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Pete Verdeja, a retired postal employee, casts a big shadow when his many contributions to the New Life football program are added up. Submitted photo by Lori Wietecki
Pete Verdeja isn't a teammate or an assistant coach or a manager, but in a way, he's a mix of all three.
You'll never see Verdeja's name on the stats sheet or in the newspaper. Yet to the New Life Academy football program, the 58-year-old retired postal worker means everything.
"He's just been such a blessing to our program," head coach Paul Mork said.
If the first-aid kid needs to be restocked, Verdeja's there. If the field needs maintenance, Verdeja's there. If a player's equipment needs repairing, Verdeja's there. Handling on-field refreshments, doing cleanup, providing supplies -- tack them all onto his to-do list.
"He's a jack of all trades. He just does every little odd job that lets the rest of us keep coaching and not waste time over little things like that," Mork said. "But it's those little things that are so important."
Verdeja, a postal worker for 36 years, has been involved with the school in Woodbury for about 25 years. He's seen four of his children graduate from New Life Academy, with the last ones -- twin girls -- coming through in 1996. Verdeja used to help keep the scorebook for boys' junior varsity basketball games at the request of then and current athletics director Curt Wetsel.
When Verdeja heard New Life Academy was starting a football program in 2008, he gave Wetsel a phone call asking if they needed any help.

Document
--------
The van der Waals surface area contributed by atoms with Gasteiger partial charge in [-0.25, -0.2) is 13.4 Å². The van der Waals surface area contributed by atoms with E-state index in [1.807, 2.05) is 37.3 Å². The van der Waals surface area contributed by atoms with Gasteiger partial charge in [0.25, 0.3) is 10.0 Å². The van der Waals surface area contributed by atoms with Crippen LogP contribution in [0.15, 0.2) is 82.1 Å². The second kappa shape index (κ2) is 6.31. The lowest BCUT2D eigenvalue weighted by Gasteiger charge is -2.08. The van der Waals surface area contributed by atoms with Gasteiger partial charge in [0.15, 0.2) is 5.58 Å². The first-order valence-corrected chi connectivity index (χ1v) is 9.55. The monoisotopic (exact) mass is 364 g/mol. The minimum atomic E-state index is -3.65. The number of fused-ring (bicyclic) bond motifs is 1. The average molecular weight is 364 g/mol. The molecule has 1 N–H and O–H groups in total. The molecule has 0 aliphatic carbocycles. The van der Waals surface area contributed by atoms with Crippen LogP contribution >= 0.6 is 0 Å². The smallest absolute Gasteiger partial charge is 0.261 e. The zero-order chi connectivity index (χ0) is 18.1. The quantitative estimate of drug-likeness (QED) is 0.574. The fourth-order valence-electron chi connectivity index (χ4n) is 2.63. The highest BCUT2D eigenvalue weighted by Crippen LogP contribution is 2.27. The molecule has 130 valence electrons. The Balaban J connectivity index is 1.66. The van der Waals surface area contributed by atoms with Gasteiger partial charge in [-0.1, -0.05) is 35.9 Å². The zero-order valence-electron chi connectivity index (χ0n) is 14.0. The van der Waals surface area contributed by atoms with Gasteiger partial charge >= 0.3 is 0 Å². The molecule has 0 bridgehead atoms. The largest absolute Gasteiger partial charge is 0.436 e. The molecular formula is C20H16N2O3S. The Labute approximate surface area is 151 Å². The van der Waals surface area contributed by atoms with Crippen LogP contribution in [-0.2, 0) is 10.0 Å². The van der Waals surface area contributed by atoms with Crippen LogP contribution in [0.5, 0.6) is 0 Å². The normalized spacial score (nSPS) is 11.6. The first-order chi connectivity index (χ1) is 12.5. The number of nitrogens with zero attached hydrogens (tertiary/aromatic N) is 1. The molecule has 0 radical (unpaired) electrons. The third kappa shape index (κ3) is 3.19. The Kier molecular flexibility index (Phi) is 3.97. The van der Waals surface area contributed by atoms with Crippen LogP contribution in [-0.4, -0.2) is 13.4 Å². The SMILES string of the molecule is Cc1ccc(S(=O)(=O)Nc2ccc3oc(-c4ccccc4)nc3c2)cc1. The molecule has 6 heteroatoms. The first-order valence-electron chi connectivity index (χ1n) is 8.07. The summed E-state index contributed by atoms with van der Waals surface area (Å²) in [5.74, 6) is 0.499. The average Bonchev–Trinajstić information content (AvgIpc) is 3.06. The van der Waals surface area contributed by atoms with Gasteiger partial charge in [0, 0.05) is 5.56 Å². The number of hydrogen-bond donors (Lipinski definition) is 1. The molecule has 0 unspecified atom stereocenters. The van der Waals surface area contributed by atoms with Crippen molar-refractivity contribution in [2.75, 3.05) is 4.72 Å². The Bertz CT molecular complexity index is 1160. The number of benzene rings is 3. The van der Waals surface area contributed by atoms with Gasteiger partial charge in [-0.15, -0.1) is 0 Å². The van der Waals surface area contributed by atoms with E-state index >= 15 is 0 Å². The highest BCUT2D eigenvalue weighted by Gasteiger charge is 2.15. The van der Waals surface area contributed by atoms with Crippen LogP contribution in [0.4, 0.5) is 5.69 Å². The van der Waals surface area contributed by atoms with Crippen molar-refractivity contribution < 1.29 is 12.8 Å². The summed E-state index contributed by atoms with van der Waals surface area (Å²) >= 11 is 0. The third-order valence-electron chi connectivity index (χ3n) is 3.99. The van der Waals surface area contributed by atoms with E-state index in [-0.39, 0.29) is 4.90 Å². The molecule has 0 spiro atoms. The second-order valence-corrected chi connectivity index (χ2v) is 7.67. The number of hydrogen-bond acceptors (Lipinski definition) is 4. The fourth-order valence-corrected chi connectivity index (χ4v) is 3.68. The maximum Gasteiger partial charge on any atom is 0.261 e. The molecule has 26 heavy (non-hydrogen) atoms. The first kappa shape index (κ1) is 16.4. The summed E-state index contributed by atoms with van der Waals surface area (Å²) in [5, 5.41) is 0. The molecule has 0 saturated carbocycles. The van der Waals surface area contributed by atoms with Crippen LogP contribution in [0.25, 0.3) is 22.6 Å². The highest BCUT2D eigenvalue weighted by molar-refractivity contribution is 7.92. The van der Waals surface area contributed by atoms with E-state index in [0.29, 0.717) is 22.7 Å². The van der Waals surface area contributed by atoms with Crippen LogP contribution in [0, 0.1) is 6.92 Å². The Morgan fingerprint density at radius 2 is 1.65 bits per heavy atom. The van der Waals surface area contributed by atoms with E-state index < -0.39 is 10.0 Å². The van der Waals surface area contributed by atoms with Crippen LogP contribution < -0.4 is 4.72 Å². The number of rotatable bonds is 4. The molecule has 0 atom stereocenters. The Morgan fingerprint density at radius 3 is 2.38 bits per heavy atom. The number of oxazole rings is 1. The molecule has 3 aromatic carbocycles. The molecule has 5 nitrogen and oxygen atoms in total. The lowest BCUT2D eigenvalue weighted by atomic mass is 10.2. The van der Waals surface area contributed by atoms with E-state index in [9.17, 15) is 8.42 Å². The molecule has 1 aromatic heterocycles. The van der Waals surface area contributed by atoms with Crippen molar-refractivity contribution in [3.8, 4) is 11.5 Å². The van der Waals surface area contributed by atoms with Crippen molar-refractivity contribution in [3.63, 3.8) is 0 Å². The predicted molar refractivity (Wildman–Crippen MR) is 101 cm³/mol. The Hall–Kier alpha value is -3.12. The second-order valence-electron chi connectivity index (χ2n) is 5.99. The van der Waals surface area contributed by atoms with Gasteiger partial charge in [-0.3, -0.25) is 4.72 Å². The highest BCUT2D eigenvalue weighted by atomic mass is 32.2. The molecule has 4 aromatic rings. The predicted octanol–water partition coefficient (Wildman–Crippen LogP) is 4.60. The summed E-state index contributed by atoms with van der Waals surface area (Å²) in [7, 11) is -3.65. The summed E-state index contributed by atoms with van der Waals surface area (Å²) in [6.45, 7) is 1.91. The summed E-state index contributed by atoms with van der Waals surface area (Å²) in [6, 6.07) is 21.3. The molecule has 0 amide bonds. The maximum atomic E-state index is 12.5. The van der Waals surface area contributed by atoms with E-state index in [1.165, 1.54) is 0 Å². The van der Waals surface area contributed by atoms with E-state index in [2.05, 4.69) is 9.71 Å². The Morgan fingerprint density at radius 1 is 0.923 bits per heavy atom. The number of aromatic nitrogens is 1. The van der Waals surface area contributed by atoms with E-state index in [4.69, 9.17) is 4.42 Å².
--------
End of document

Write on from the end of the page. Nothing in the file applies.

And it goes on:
"I've been the gofer guy for them for the last four years now," Verdeja said.
Verdeja wasn't involved much in sports growing up. Just under 5-feet tall, he stuck with playground football and some junior high baseball, then went on to referee basketball for 20 years and umpire varsity softball for 15 years. Helping out the Eagles nowadays is a good way to keep busy and give back.
Typically, the football team has had two student managers, whom Verdeja has supervised and assisted. This year, for whatever reasons, there were no takers.
Pete, as the players call him, stepped up.
"And we never missed a beat because of Pete," Mork said. "He just does everything. Everything that managers do -- and more."
Verdeja attends all the games, practices and team functions. He also loaned his pickup for some strength and conditioning drills. At the end of two-a-day practices this past preseason, Mork had the players push Verdeja's truck 50 yards for a timed sprints exercise. Verdeja sat in the driver's seat at the wheel.
"It was so symbolic of a group trying to become a family because they all love Pete," Mork said.
Verdeja a diabetic, has been struggling more recently with health problems. If his health improves a little bit, he wants to return to assist Eagles football next season.
One thing's for certain, he's thankful for the opportunity to be part of the program.
"I do appreciate coach Mork letting me work with him and the coaches and the kids," Verdeja said. "I've enjoyed it, and I hope I can enjoy next year yet."